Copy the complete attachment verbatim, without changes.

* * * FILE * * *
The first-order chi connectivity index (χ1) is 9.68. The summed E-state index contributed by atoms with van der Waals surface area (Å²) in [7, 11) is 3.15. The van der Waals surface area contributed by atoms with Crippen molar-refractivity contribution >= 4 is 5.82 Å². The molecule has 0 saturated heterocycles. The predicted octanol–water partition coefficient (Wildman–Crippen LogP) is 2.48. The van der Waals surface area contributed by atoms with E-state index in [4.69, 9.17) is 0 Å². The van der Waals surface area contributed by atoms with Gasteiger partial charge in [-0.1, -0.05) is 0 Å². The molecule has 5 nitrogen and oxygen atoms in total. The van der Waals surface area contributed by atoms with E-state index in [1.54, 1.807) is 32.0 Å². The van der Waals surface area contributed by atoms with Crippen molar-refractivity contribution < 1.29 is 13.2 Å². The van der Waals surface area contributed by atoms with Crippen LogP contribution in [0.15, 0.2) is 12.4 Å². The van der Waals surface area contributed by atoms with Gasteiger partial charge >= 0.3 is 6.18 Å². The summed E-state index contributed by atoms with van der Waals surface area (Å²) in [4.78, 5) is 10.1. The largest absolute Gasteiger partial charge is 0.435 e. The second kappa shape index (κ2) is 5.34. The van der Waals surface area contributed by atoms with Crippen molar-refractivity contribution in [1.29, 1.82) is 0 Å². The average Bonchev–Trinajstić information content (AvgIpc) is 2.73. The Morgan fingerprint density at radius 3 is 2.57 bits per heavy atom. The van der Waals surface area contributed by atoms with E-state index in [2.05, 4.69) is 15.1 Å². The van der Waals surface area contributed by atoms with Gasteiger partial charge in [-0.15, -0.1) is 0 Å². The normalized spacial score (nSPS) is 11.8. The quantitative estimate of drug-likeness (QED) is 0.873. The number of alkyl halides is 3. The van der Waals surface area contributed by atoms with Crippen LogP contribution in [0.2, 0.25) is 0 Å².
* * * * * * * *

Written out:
The first-order chi connectivity index (χ1) is 9.68. The summed E-state index contributed by atoms with van der Waals surface area (Å²) in [7, 11) is 3.15. The van der Waals surface area contributed by atoms with Crippen molar-refractivity contribution >= 4 is 5.82 Å². The molecule has 0 saturated heterocycles. The predicted octanol–water partition coefficient (Wildman–Crippen LogP) is 2.48. The van der Waals surface area contributed by atoms with E-state index in [4.69, 9.17) is 0 Å². The van der Waals surface area contributed by atoms with Gasteiger partial charge in [-0.1, -0.05) is 0 Å². The molecule has 5 nitrogen and oxygen atoms in total. The van der Waals surface area contributed by atoms with E-state index in [1.54, 1.807) is 32.0 Å². The van der Waals surface area contributed by atoms with Crippen molar-refractivity contribution < 1.29 is 13.2 Å². The van der Waals surface area contributed by atoms with Crippen LogP contribution in [0.15, 0.2) is 12.4 Å². The van der Waals surface area contributed by atoms with Gasteiger partial charge >= 0.3 is 6.18 Å². The summed E-state index contributed by atoms with van der Waals surface area (Å²) in [4.78, 5) is 10.1. The largest absolute Gasteiger partial charge is 0.435 e. The second kappa shape index (κ2) is 5.34. The van der Waals surface area contributed by atoms with Crippen molar-refractivity contribution in [1.29, 1.82) is 0 Å². The average Bonchev–Trinajstić information content (AvgIpc) is 2.73. The Morgan fingerprint density at radius 3 is 2.57 bits per heavy atom. The van der Waals surface area contributed by atoms with E-state index in [2.05, 4.69) is 15.1 Å². The van der Waals surface area contributed by atoms with Gasteiger partial charge in [-0.15, -0.1) is 0 Å². The normalized spacial score (nSPS) is 11.8. The quantitative estimate of drug-likeness (QED) is 0.873. The number of alkyl halides is 3. The van der Waals surface area contributed by atoms with Crippen LogP contribution in [0.2, 0.25) is 0 Å².